At Brownville's City Commission meetings, the cameras and sound system that, up to that point, have been carefully recording every word uttered by the mayor, city commissioners, city attorneys and planners are turned off, just before the people who pay for everything, the taxpayers, are allowed to speak.  Brownsville TV, Channel 12, displays the above sign accompanied by instrumental guitar until the voters have had their say.

Does that seem like democracy, "people-rule," to you?  Of course, it is not.  It is, as they say in Arkansas, ass-backwards.  The words of the taxpayers, the voters, the people are the most important words spoken in a democracy and should never be banned.  

The Town Hall meeting Wednesday night on the proposed raising of downtown parking fees, held in the Market Square Conference Room, was an outstanding example of the reasoned influence citizens can have on public policy.  City Planner Ramiro Gonzalez spoke for 18 minutes, using materials he had read from books detailing how other parts of the country had handled their downtown parking situation, making a case for tripling parking fees downtown.

Then, the people spoke.  Outside of octogenarian Dagoberto Barrera, who gave a theatrical performance, not particularly relevant, all of the commenters contributed ideas, observations based on personal experience and thoughtful examination of the issue.  After all, this was not merely academic for them, but connected to, in most cases, the survival of their downtown businesses.  We understand two of the commissioners were there for a good part of the meeting and two others joined later.  It should be required viewing for the entire city commission and the mayor, because this city is woefully lacking in citizens who participate in government.  The City Commission's ban on the broadcast of public comment sends a clear message that citizen participation is not wanted.

Something touched on briefly at the Town Hall meeting by Robert Uresti is that city employees park free downtown.  It's very difficult for them to empathize with the employees of downtown businesses who have to feed the meters all day or risk a ticket.  The parking around city hall features several Mercedes, BMWs, Range Rover of city employees with their I.D. on the dash or rear view mirror. These salaried folk make 4 times what downtown city workers make, yet park free.  That's called being "out of touch."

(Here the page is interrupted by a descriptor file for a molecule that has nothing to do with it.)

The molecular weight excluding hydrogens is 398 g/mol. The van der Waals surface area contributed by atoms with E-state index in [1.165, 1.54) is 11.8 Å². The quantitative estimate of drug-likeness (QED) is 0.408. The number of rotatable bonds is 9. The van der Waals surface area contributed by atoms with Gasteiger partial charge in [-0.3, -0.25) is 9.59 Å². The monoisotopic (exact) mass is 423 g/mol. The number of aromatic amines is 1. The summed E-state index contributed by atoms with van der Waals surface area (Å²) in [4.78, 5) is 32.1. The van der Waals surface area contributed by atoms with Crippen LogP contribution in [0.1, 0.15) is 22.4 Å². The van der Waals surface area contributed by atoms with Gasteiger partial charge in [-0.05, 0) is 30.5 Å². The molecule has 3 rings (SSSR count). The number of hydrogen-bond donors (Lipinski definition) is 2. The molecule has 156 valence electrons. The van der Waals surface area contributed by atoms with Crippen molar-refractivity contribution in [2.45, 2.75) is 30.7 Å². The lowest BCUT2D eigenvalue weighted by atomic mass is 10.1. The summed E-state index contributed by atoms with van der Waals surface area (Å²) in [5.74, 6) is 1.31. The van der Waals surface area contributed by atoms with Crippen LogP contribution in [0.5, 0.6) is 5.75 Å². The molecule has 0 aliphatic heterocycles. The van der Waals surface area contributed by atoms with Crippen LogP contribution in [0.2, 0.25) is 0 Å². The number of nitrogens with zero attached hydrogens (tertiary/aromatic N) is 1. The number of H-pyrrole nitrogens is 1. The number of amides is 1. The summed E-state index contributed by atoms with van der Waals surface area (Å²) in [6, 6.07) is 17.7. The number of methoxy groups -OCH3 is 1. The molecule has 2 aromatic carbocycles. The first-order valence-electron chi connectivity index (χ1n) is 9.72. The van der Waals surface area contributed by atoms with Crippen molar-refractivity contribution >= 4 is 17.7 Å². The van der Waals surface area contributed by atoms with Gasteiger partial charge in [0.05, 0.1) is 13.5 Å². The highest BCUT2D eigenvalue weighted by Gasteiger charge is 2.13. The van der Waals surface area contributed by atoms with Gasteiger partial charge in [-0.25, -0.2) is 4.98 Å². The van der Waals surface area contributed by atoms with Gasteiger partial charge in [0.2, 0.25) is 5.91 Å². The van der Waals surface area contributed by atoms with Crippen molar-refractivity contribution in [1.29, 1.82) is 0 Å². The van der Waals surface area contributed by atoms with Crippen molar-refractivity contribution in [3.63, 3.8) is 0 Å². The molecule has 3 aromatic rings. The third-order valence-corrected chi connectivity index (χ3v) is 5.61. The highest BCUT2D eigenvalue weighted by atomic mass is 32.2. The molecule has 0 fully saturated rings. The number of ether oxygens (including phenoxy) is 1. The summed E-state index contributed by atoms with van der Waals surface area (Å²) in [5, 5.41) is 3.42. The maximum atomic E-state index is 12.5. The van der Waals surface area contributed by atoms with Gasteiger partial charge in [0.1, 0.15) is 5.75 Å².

While replaying video from the Town Hall meeting, something caught my eye.  Moderator Ramiro Gonzalez, in setting "ground rules" for the public commenters, promised to come back and summarize the meeting, incorporating the comments from the public into the entire presentation.  That didn't happen.  Could it be that the tone of the meeting didn't go as projected?  Just a thought.

The Case of the Missing $7,247 Video Display and the Moving Downtown Mayor's Office

Brownsville Downtown Revitalization Information Center
This past October we reported that the mayor was leasing space for a downtown office at 1101-A E. Washington St.  As many as four City of Brownsville trucks could be seen in front of the building with city workers feverishly working to remodel the space.  New commercial safety glass, a unisex bathroom and interior repairs were made.  The initial tip we received indicated plans to install an $8 grand video display system in the space.

We sent a Public Information Request to the city, soon learning that the city had leased the property, but that it was being furnished by the mayor.  As to the display system, we were told that the invoice was for $7,247, but remained unpaid.  The cost of remodeling was given as just under $4,000, which may have included materials, but certainly not labor.

We questioned why the mayor would need to lease another building with the city owning so much unoccupied space at City Plaza, the entire 2nd floor of Market Square and any one of eleven buildings the mayor and city commission purchased with tax dollars this past year.  Certainly, the home next to the Cueto Building, said to be headquarters for the fake entity United Brownsville, could have squeezed in an office for the mayor.  But, no, the mayor had his heart set on this particular office space.  As the song goes:  "What Lola wants, Lola gets."

$7,247 Interactive Video Display